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Anticancer Res. 2005 May-Jun;25(3B):2017-25.

Targeting of focal adhesion kinase by flavonoids and small-interfering RNAs reduces tumor cell migration ability.

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  • 1Department of Marine Biotechnology, National Kaohsiung Marine University, Kaohsiung, Taiwan.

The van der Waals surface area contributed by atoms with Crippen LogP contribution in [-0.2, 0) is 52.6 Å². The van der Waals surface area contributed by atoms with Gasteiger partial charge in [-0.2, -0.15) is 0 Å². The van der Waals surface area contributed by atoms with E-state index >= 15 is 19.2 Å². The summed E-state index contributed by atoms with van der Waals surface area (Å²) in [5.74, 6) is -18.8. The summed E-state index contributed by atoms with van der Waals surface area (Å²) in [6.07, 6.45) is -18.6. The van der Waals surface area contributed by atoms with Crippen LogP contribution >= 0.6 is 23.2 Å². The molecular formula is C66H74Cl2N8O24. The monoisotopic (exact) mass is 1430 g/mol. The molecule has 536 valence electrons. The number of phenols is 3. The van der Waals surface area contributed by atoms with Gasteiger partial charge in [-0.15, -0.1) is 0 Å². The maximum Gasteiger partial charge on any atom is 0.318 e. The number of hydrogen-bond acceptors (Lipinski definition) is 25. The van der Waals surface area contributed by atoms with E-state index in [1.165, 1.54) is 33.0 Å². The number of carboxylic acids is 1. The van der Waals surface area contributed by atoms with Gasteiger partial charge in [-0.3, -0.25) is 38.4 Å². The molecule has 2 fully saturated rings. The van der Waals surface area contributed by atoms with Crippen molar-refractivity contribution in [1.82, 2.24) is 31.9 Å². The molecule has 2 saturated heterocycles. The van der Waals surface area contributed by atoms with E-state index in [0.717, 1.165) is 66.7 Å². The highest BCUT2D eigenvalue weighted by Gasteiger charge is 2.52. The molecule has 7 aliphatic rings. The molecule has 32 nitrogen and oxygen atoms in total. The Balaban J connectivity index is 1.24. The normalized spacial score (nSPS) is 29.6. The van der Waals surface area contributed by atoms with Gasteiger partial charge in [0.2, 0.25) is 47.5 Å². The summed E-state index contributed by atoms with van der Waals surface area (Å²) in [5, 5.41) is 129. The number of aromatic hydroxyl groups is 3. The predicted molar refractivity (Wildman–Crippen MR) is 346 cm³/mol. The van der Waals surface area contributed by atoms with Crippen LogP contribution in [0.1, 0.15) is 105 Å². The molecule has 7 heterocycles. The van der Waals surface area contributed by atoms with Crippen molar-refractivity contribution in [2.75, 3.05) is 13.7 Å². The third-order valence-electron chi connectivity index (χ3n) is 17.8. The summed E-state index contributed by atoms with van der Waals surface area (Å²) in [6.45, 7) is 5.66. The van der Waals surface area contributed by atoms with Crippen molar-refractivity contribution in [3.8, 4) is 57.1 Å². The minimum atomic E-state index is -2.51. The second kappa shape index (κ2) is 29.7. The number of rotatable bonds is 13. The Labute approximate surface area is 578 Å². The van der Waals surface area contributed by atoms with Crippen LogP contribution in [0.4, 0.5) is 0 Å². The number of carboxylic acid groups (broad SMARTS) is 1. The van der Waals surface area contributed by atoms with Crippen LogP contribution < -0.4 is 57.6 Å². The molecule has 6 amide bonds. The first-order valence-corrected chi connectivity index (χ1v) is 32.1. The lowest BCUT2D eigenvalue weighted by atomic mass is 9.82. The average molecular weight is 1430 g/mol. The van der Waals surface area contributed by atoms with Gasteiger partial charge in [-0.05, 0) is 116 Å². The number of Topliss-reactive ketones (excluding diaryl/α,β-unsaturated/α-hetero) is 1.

Focal adhesion kinase (FAK), a member of a growing family of structurally distinct protein tyrosine kinases (PTK), has been linked to specific phosphorylation events, and the elevation of FAK activity in human carcinoma cells is associated with increased invasive potential. In the present study, therefore, we developed two experiments to test the hypothesis that FAK is a determinant of, and plays an important role in, regulating tumor cell migration. In the first, the biological functions of FAK were examined using flavonoid inhibition. MiaPaCa-2 cells, treated with luteolin (Lu) and quercetin (Qu), were used to dampen FAK phosphorylation and protein expression by parallel suppression of cell migration ability. The second experiment involved suppression of FAK expression using small-interfering RNAs (siRNA) specific to FAK. While not affecting cellular proliferation or apoptosis, the siRNA targeting FAK almost completely inhibited FAK protein expression in MiaPaCa-2 cells and potently blocked the cell migration mediated by FAK. Our results show that FAK functions as a key regulator of cell migration, and that FAK activity can be suppressed by specific FAK siRNA, and by luteolin and quercetin. It appears reasonable to conclude, therefore, that suppression of FAK protein has a significant impact on tumor cell invasiveness.

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